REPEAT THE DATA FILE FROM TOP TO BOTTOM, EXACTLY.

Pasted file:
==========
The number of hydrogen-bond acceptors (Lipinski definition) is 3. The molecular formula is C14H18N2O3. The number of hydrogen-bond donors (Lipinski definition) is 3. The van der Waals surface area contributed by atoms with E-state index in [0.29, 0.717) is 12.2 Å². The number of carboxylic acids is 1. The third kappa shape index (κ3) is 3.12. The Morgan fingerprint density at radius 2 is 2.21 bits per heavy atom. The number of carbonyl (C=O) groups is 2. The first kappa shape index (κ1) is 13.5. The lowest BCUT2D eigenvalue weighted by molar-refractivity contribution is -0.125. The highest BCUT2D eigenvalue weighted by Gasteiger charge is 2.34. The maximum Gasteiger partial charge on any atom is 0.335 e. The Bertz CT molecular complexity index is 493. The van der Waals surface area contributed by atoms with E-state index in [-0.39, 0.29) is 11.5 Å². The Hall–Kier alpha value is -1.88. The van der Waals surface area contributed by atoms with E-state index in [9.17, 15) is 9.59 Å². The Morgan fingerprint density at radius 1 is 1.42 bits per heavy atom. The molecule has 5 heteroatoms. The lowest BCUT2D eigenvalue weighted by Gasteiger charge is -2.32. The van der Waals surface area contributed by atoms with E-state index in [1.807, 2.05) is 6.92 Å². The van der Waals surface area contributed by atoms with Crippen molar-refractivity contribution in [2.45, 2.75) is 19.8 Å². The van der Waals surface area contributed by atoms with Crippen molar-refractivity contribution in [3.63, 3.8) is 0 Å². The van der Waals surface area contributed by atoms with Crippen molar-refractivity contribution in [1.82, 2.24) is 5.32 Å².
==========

The number of hydrogen-bond acceptors (Lipinski definition) is 3. The molecular formula is C14H18N2O3. The number of hydrogen-bond donors (Lipinski definition) is 3. The van der Waals surface area contributed by atoms with E-state index in [0.29, 0.717) is 12.2 Å². The number of carboxylic acids is 1. The third kappa shape index (κ3) is 3.12. The Morgan fingerprint density at radius 2 is 2.21 bits per heavy atom. The number of carbonyl (C=O) groups is 2. The first kappa shape index (κ1) is 13.5. The lowest BCUT2D eigenvalue weighted by molar-refractivity contribution is -0.125. The highest BCUT2D eigenvalue weighted by Gasteiger charge is 2.34. The maximum Gasteiger partial charge on any atom is 0.335 e. The Bertz CT molecular complexity index is 493. The van der Waals surface area contributed by atoms with E-state index in [-0.39, 0.29) is 11.5 Å². The Hall–Kier alpha value is -1.88. The van der Waals surface area contributed by atoms with E-state index in [9.17, 15) is 9.59 Å². The Morgan fingerprint density at radius 1 is 1.42 bits per heavy atom. The molecule has 5 heteroatoms. The lowest BCUT2D eigenvalue weighted by Gasteiger charge is -2.32. The van der Waals surface area contributed by atoms with E-state index in [1.807, 2.05) is 6.92 Å². The van der Waals surface area contributed by atoms with Crippen molar-refractivity contribution in [2.45, 2.75) is 19.8 Å². The van der Waals surface area contributed by atoms with Crippen molar-refractivity contribution in [3.63, 3.8) is 0 Å². The van der Waals surface area contributed by atoms with Crippen molar-refractivity contribution in [1.82, 2.24) is 5.32 Å².